Author(s): Scott EW, Baker HV
Abstract Share this page
Abstract In Saccharomyces cerevisiae, the TPI gene product, triosephosphate isomerase, makes up about 2\% of the soluble cellular protein. Using in vitro and in vivo footprinting techniques, we have identified four binding sites for three factors in the 5' noncoding region of TPI: a REB1-binding site located at positions -401 to -392, two GCR1-binding sites located at positions -381 to -366 and -341 to -326, and a RAP1-binding site located at positions -358 to -346. We tested the effects of mutations at each of these binding sites on the expression of a TPI::lacZ gene fusion which carried 853 bp of the TPI 5' noncoding region integrated at the URA3 locus. The REB1-binding site is dispensable when material 5' to it is deleted; however, if the sequence 5' to the REB1-binding site is from the TPI locus, expression is reduced fivefold when the site is mutated. Because REB1 blocks nucleosome formation, the most likely function of its binding site in the TPI controlling region is to prevent the formation of nucleosomes over the TPI upstream activation sequence. Mutations in the RAP1-binding site resulted in a 10-fold reduction in expression of the reporter gene. Mutating either GCR1-binding site alone had a modest effect on expression of the fusion. However, mutating both GCR1-binding sites resulted in a 68-fold reduction in the level of expression of the reporter gene. A LexA-GCR1 fusion protein containing the DNA-binding domain of LexA fused to the amino terminus of GCR1 was able to activate expression of a lex operator::GAL1::lacZ reporter gene 116-fold over background levels. From this experiment, we conclude that GCR1 is able to activate gene expression in the absence of REB1 or RAP1 bound at adjacent binding sites. On the basis of these results, we suggest that GCR1 binding is required for activation of TPI and other GCR1-dependent genes and that the primary role of other factors which bind adjacent to GCR1-binding sites is to facilitate of modulate GCR1 binding in vivo.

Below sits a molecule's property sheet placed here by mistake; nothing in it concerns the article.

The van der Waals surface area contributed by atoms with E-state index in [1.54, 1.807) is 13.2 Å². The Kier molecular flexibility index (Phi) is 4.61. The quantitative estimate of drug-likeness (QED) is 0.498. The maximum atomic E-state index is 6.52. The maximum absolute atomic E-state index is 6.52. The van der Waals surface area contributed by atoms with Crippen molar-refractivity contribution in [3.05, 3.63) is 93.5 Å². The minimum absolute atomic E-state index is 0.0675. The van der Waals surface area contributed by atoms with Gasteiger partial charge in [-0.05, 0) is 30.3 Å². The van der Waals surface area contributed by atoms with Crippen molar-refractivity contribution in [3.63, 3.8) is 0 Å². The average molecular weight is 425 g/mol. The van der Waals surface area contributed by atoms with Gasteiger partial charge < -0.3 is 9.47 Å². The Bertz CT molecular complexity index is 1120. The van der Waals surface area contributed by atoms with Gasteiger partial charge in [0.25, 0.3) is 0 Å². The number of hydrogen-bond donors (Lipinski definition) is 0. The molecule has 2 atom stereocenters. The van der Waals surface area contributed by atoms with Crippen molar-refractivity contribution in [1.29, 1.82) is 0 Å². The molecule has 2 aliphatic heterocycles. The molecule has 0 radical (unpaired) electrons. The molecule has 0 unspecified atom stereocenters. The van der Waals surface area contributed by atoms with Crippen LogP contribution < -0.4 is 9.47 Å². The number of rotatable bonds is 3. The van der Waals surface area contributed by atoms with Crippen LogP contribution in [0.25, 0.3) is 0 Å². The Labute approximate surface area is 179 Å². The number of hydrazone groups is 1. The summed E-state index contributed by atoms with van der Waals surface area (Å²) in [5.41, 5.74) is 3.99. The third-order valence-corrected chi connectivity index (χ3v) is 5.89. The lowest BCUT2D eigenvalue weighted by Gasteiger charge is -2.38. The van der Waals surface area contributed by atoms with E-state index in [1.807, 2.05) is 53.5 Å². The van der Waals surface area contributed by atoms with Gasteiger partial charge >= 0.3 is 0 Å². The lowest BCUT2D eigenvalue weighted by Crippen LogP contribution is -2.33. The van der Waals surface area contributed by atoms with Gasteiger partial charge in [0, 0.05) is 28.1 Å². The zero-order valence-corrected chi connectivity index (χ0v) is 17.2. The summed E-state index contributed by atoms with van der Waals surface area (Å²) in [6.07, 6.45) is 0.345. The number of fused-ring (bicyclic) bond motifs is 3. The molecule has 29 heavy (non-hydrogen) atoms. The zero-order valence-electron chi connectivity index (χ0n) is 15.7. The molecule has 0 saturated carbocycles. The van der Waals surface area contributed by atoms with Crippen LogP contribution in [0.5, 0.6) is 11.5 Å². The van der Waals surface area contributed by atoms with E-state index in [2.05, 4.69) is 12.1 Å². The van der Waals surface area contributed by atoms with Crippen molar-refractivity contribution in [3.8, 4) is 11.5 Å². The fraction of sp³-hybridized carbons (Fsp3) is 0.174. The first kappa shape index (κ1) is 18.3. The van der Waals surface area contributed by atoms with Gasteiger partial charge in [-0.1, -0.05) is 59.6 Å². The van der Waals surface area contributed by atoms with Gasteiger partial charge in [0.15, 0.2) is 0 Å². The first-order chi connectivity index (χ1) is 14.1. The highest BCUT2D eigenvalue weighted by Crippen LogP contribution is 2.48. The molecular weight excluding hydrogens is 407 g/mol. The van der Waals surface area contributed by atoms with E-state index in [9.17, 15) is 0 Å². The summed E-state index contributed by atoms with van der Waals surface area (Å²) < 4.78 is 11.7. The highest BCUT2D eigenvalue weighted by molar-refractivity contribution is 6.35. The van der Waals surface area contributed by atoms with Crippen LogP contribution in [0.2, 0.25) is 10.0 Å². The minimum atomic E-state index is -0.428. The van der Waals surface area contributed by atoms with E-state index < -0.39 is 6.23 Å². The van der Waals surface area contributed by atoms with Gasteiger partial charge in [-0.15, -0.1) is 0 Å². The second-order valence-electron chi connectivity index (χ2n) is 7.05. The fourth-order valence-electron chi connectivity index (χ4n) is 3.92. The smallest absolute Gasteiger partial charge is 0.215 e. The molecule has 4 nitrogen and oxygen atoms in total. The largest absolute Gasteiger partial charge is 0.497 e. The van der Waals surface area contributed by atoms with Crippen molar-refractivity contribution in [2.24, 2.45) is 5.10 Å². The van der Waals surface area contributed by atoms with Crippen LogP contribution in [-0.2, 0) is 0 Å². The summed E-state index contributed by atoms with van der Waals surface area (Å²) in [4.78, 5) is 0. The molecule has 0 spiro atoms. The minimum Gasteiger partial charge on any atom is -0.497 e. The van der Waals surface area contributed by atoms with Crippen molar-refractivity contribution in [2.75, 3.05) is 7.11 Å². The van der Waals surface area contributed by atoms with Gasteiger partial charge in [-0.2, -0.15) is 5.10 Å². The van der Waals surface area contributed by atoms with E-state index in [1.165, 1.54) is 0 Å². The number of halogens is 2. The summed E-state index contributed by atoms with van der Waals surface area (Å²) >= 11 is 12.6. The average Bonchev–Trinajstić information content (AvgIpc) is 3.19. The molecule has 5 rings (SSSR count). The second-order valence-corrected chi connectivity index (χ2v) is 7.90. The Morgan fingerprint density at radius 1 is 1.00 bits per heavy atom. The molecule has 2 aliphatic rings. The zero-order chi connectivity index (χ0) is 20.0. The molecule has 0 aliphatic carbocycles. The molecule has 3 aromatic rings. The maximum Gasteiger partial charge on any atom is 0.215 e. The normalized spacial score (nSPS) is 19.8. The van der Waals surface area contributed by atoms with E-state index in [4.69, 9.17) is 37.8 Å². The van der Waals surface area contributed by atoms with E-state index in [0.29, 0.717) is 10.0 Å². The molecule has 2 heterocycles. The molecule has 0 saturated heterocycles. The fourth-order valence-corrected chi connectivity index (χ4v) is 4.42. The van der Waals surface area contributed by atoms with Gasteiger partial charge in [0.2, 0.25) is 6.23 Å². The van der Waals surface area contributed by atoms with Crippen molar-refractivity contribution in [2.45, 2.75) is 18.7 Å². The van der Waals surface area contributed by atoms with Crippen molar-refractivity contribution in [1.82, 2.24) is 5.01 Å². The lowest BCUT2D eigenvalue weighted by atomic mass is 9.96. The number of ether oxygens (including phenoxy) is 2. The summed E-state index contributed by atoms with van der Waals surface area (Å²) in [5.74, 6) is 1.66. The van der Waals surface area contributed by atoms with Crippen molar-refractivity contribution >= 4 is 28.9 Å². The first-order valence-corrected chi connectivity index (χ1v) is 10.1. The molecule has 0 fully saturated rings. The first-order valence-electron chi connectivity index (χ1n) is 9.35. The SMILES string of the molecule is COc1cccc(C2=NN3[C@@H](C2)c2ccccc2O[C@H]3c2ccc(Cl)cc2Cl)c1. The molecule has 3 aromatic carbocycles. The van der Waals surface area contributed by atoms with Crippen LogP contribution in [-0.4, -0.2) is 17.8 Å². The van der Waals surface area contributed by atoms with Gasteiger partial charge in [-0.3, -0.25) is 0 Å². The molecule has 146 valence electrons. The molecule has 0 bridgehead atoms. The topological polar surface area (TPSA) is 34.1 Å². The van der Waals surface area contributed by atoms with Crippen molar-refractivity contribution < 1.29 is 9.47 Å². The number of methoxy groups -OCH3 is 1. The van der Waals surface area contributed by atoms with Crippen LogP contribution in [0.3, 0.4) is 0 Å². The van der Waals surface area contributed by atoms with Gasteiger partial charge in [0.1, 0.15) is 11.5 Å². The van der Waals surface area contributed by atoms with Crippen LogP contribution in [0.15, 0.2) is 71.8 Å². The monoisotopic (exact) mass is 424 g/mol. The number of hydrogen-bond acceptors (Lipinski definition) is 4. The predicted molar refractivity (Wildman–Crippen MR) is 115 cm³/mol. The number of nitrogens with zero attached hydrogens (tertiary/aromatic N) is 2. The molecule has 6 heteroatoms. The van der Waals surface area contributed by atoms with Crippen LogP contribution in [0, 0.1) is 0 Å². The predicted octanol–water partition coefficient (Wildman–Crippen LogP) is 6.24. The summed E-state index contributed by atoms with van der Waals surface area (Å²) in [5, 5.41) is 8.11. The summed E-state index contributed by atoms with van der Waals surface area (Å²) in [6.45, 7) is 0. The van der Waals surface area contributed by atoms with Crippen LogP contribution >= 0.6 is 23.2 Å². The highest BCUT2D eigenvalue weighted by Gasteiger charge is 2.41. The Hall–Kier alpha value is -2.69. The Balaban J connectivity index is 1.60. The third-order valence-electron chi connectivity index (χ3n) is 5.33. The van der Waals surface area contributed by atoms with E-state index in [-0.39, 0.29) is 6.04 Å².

This article was published in Mol Cell Biol
and referenced in Journal of Addiction Research & Therapy